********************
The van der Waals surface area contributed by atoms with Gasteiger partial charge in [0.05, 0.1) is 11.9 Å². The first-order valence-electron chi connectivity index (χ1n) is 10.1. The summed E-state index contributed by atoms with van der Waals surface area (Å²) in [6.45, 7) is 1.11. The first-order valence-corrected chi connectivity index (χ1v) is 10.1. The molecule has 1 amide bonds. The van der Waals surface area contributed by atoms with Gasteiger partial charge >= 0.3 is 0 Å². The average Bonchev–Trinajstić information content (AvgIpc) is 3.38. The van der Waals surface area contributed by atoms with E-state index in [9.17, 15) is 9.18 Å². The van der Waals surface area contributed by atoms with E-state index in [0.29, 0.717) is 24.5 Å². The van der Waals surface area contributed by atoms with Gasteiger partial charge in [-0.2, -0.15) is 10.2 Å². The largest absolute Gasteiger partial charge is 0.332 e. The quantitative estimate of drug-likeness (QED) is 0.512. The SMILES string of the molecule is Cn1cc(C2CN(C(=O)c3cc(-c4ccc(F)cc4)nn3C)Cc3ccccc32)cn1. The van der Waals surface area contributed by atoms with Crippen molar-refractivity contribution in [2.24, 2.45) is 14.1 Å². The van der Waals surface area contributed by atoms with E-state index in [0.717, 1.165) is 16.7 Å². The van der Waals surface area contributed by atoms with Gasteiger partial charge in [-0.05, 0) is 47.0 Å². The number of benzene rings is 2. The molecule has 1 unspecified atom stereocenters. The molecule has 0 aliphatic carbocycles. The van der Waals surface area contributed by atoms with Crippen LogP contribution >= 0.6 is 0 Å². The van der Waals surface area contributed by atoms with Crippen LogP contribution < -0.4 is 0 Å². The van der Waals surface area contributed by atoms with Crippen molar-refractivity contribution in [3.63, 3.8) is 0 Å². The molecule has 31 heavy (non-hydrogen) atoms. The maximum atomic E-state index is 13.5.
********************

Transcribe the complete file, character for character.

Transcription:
The van der Waals surface area contributed by atoms with Gasteiger partial charge in [0.05, 0.1) is 11.9 Å². The first-order valence-electron chi connectivity index (χ1n) is 10.1. The summed E-state index contributed by atoms with van der Waals surface area (Å²) in [6.45, 7) is 1.11. The first-order valence-corrected chi connectivity index (χ1v) is 10.1. The molecule has 1 amide bonds. The van der Waals surface area contributed by atoms with Gasteiger partial charge >= 0.3 is 0 Å². The average Bonchev–Trinajstić information content (AvgIpc) is 3.38. The van der Waals surface area contributed by atoms with E-state index in [9.17, 15) is 9.18 Å². The van der Waals surface area contributed by atoms with E-state index in [0.29, 0.717) is 24.5 Å². The van der Waals surface area contributed by atoms with Gasteiger partial charge in [-0.2, -0.15) is 10.2 Å². The largest absolute Gasteiger partial charge is 0.332 e. The quantitative estimate of drug-likeness (QED) is 0.512. The SMILES string of the molecule is Cn1cc(C2CN(C(=O)c3cc(-c4ccc(F)cc4)nn3C)Cc3ccccc32)cn1. The van der Waals surface area contributed by atoms with Crippen molar-refractivity contribution in [2.24, 2.45) is 14.1 Å². The van der Waals surface area contributed by atoms with E-state index in [0.717, 1.165) is 16.7 Å². The van der Waals surface area contributed by atoms with Gasteiger partial charge in [-0.05, 0) is 47.0 Å². The number of benzene rings is 2. The molecule has 1 unspecified atom stereocenters. The molecule has 0 aliphatic carbocycles. The van der Waals surface area contributed by atoms with Crippen LogP contribution >= 0.6 is 0 Å². The van der Waals surface area contributed by atoms with Crippen LogP contribution < -0.4 is 0 Å². The van der Waals surface area contributed by atoms with Crippen molar-refractivity contribution in [3.63, 3.8) is 0 Å². The molecule has 31 heavy (non-hydrogen) atoms. The maximum atomic E-state index is 13.5.